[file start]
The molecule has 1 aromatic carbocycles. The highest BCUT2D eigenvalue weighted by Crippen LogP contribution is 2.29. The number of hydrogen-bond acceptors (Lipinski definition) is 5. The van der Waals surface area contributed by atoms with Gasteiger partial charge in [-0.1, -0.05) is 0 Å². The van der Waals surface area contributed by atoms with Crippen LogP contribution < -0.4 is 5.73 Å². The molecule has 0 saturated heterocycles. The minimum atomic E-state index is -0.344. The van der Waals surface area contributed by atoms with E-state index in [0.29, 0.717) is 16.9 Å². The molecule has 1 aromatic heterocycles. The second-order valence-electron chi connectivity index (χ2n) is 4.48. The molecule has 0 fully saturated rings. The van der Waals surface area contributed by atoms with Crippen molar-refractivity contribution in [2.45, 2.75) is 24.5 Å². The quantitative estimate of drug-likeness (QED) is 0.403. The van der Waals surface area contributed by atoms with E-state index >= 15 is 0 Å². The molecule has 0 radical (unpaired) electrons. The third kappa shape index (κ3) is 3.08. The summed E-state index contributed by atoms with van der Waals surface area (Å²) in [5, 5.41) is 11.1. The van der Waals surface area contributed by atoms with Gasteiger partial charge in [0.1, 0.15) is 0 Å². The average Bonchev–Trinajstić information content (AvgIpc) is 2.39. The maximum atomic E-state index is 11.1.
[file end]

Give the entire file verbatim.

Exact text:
The molecule has 1 aromatic carbocycles. The highest BCUT2D eigenvalue weighted by Crippen LogP contribution is 2.29. The number of hydrogen-bond acceptors (Lipinski definition) is 5. The van der Waals surface area contributed by atoms with Gasteiger partial charge in [-0.1, -0.05) is 0 Å². The van der Waals surface area contributed by atoms with Crippen LogP contribution < -0.4 is 5.73 Å². The molecule has 0 saturated heterocycles. The minimum atomic E-state index is -0.344. The van der Waals surface area contributed by atoms with E-state index in [0.29, 0.717) is 16.9 Å². The molecule has 1 aromatic heterocycles. The second-order valence-electron chi connectivity index (χ2n) is 4.48. The molecule has 0 fully saturated rings. The van der Waals surface area contributed by atoms with Crippen molar-refractivity contribution in [2.45, 2.75) is 24.5 Å². The quantitative estimate of drug-likeness (QED) is 0.403. The van der Waals surface area contributed by atoms with E-state index >= 15 is 0 Å². The molecule has 0 radical (unpaired) electrons. The third kappa shape index (κ3) is 3.08. The summed E-state index contributed by atoms with van der Waals surface area (Å²) in [5, 5.41) is 11.1. The van der Waals surface area contributed by atoms with Gasteiger partial charge in [0.1, 0.15) is 0 Å². The average Bonchev–Trinajstić information content (AvgIpc) is 2.39. The maximum atomic E-state index is 11.1.